Award-winning author and gay-rights activist Larry Kramer’s new book aims to counter the exclusion of homosexuality from history.
Gay-rights activist and award-winning author Larry Kramer is 79 and in failing health, but that won’t defuse the impact of his latest bombshell project: the first 800-page instalment of a two-part history of America that tells of the secret gay life of figures from Alexander Hamilton, George Washington and Abraham Lincoln to Mark Twain, Herman Melville and Richard Nixon.
The American People: Volume 1, subtitled Search for My Heart, has taken nearly 40 years to complete and may prove to be one of the most provocative historical, or pseudo-historical, accounts of American history.
Kramer, who is co-founder of Aids services group Gay Men’s Health Crisis and the Aids Coalition to Unleash Power (Act Up), as well as a chronicler of queer life with plays including The Normal Heart and The Destiny of Me, said the book is a labour of love designed to counter what he feels to be the exclusion of gays – or gay life – from history books.
Abraham Lincoln and Richard Nixon.
“It may look like fiction, but to me, it’s not,” Kramer said last week. “Most histories have been written by straight people. There has never been any history book written where the gay people have been in the history from the beginning.It’s ridiculous to think we haven’t been here for ever.” http://goo.gl/XYHHxI
Controversial writer and activist Larry Kramer (born 1935), is known primarily for his criticism of political figures, media, and medical organizations for their poor response to the AIDS epidemic. Through his writing and speaking he has stirred controversy within the gay community, by chastising those who proclaim a right to promiscuity as irresponsible and ultimately self-defeating. Both supporters and detractors are likely to agree that Kramer is a colorful, forceful and strong-willed voice in American culture.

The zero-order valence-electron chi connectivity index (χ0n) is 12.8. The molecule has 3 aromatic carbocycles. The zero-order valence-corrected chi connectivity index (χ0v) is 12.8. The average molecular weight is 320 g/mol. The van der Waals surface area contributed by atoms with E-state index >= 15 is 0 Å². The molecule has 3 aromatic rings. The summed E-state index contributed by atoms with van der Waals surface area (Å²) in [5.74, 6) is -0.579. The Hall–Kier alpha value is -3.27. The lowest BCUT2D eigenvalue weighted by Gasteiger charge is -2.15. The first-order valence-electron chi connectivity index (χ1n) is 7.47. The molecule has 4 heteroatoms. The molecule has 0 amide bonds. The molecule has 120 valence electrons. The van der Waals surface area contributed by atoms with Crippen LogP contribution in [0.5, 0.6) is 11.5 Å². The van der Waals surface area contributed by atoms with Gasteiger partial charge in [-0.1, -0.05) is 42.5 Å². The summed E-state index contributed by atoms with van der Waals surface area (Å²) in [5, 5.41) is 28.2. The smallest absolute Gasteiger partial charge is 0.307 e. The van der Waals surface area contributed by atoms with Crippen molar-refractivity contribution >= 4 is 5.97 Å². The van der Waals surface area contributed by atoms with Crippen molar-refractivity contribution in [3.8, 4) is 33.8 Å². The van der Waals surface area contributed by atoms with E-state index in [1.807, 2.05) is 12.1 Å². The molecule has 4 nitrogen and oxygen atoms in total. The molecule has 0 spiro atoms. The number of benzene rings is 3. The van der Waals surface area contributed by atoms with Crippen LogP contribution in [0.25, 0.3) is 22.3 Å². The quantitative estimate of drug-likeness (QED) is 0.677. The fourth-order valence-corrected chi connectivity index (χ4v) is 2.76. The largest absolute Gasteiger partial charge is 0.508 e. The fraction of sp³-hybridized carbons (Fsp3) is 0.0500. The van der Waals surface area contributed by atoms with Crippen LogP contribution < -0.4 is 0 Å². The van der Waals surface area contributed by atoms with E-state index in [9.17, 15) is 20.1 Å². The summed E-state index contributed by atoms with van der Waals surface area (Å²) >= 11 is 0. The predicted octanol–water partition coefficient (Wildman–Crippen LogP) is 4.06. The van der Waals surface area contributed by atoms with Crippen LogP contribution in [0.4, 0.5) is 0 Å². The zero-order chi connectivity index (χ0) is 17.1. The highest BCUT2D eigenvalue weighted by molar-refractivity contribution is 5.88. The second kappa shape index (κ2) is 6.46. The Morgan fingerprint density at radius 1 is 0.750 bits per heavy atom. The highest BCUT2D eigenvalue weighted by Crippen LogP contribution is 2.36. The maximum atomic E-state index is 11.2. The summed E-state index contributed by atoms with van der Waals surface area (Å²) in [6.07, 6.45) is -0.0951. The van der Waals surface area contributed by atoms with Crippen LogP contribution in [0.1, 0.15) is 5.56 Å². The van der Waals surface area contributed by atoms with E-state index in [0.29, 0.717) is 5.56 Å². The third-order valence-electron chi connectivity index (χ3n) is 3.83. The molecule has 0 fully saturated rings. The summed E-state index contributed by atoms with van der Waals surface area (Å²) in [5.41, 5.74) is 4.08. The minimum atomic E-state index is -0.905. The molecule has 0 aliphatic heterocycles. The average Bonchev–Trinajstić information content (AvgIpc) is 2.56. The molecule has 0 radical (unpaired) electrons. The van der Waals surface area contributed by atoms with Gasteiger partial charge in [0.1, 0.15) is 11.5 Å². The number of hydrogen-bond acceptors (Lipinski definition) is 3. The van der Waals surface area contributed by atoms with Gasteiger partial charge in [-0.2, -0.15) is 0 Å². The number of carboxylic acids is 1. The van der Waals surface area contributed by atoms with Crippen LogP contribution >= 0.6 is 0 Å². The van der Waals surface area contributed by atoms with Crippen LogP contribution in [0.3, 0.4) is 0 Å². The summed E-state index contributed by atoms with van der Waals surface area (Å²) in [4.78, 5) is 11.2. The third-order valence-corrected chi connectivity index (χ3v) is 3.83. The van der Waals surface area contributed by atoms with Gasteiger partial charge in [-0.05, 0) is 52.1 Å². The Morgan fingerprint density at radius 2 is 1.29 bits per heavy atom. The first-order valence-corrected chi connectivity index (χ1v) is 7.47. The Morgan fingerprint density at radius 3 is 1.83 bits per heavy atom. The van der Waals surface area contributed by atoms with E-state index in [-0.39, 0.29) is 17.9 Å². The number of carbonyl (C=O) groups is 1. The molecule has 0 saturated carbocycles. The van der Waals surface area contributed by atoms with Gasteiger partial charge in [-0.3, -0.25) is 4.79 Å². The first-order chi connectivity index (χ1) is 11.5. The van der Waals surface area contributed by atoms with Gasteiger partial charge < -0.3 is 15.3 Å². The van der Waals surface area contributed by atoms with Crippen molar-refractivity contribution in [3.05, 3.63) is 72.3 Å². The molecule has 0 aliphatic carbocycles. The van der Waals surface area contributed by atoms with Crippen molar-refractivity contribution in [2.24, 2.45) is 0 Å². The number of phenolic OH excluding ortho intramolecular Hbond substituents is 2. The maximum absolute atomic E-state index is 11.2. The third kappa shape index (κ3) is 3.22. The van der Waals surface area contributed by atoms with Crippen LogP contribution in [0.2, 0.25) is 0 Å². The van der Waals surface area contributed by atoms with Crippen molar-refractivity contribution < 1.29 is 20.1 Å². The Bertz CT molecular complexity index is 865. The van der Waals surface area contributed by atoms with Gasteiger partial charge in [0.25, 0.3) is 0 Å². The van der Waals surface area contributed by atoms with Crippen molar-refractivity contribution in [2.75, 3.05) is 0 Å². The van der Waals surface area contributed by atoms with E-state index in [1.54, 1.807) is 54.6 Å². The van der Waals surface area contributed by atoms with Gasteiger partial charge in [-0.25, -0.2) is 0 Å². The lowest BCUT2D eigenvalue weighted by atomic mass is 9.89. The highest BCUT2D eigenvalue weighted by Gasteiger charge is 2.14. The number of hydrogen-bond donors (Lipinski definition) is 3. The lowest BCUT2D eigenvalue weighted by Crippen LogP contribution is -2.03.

The son of a Bridgeport attorney, George L. Kramer, and his wife, Rea Wishengrad Kramer, a social worker, Larry entered Yale in 1953 and was plagued by health problems including a persistent cough that soon landed him in the infirmary. Before his first semester ended, Kramer had attempted suicide, perhaps gleaning what his sexual orientation was and being terrified by the prospect. When one of his professors seduced him, a new world opened to the unhappy youth, who then was able to settle into his studies and complete his undergraduate degree at Yale.
Upon graduation, Kramer entered the United States Army for one year, after which he joined a training program with the William Morris Agency, often a step that led talented young people into pursuits in film or theater. This program helped land Kramer at Columbia Pictures in 1958. By 1960, he had become an assistant story editor in New York City for that corporation. He was promoted and transferred to London as a production executive, where he served from 1961 until 1965. In 1965, he became an assistant to the president of the United Artists Film Company.
His career as screenwriter and producer proceeded with his production of Here We Go Round the Mulberry Bush in 1967 and his celebrated screenplay of D. H. Lawrence’s Women in Love, a controversial film that received considerable attention and several awards. Kramer’s screenwriting continued until the publication of his novel Faggots in 1978 brought him to the attention of the homosexual community nationally. He then devoted himself to working with the problems of gays and lesbians in contemporary American society.
This concern broadened and deepened in the years following 1981, when AIDS began to cast its long and intimidating shadow over gay enclaves across the nation. With AIDS emerging as a national threat, Kramer was outraged at public and governmental indifference to the illness, which was at that time viewed as a gay disease unworthy…